Are Our Devices Listening To Us?


Richa Sharma, Staff Writer

Many people have stories about seeing an advertisement for a certain product on social media after having a conversation about it. This poses the intriguing question: are our devices listening to us, or are these just coincidences? As Bree Fowler writes in her article, “Is Your Smartphone Secretly Listening to You,” for Consumer Reports, “According to a nationally representative phone survey of 1,006 U.S. adults conducted by Consumer Reports in May 2019, 43 percent of Americans who own a smartphone believe their phone is recording conversations without their permission.” After extensive research, one can determine that the answer is more complicated than a simple yes or no. 

Numerous technology companies have reportedly admitted to recording interactions with the voice-activated features of their devices, whereas others have denied this possibility. According to Casey Bond from the HuffPost, Apple admitted that interactions with Siri are recorded, and third-party contractors have access to these recordings. In addition, devices such as Google Home and Amazon’s Alexa record interactions for the purpose of better understanding human speech patterns. After interviewing Dr. Peter Henway, the senior security consultant for cybersecurity firm Asterix, Sam Nichols from Vice explains that a smartphone must be “triggered” in order to record interactions. For example, simply saying “Hey Siri” triggers your phone to begin recording the interaction. Dr. Henway then goes on to explain that non-triggered recordings are only processed within your iPhone and not sent to Apple. However, third party contractors such as social media apps have access to this non-triggered data.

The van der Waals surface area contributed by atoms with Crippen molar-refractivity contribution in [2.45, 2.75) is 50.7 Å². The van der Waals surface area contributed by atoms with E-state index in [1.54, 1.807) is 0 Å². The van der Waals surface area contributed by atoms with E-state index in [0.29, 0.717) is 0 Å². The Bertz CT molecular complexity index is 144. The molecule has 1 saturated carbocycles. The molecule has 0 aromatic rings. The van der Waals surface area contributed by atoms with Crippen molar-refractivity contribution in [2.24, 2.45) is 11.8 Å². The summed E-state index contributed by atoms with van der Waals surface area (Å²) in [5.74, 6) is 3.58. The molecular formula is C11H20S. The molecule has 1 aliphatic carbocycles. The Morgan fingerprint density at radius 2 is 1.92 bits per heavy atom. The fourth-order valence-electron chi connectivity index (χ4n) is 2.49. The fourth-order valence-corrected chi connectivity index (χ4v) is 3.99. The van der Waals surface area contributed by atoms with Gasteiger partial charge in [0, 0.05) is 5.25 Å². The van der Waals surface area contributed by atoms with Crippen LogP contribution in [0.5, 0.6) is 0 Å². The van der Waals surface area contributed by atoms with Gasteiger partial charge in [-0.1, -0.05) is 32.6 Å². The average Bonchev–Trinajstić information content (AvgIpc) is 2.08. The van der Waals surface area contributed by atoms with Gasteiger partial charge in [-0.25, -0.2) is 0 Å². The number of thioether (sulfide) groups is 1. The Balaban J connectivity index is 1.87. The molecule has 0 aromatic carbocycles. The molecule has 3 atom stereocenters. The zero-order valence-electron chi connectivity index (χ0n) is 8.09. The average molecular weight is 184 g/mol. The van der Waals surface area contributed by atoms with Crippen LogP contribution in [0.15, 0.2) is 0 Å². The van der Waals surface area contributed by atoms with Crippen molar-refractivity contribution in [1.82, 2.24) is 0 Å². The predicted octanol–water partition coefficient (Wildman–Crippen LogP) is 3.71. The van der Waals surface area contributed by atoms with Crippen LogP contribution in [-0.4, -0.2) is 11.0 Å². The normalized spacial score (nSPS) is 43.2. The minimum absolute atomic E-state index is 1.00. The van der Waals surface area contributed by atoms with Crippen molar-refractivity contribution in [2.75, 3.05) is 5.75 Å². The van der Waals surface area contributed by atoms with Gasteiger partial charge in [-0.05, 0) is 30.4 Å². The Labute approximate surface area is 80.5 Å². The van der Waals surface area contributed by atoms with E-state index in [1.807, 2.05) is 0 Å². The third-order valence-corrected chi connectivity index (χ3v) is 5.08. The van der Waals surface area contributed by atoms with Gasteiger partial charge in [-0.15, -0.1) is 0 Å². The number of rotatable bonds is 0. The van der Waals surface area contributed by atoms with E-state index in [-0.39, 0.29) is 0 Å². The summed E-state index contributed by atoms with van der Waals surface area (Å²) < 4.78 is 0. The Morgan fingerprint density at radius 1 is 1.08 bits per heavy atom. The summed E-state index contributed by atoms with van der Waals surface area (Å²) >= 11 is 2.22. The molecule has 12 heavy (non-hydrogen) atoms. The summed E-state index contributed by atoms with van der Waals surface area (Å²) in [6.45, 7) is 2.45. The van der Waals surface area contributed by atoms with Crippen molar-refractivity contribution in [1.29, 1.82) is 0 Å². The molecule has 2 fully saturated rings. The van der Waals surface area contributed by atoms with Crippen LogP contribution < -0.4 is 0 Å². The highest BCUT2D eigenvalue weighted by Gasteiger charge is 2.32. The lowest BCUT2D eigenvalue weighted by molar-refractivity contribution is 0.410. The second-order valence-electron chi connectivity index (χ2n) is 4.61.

Why is this information important to us? It is plausible that these recordings can be manipulated and used against someone. Devices can be accidentally triggered during any given moment, therefore making it a possibility for people to give away private information without knowing, such as addresses, phone numbers, etc. However, there are precautions one can take in order to prevent these issues. For example, disabling the “Hey Siri” function on an Apple device prevents the possibility of triggering recordings that may be sent to Apple. Additionally, Amazon’s Alexa allows you to access recorded interactions and delete them. In the article “Of Course Your Phone is Listening to You,” Forbes author Nathan Pettijohn mentions disabling your smartphone’s microphone, and removing permissions of third party apps. As global citizens, our privacy is being abused by companies interested in bettering their products.  As people entitled to their freedom, we are willfully exchanging our privacy for the consumerist impulses of our society.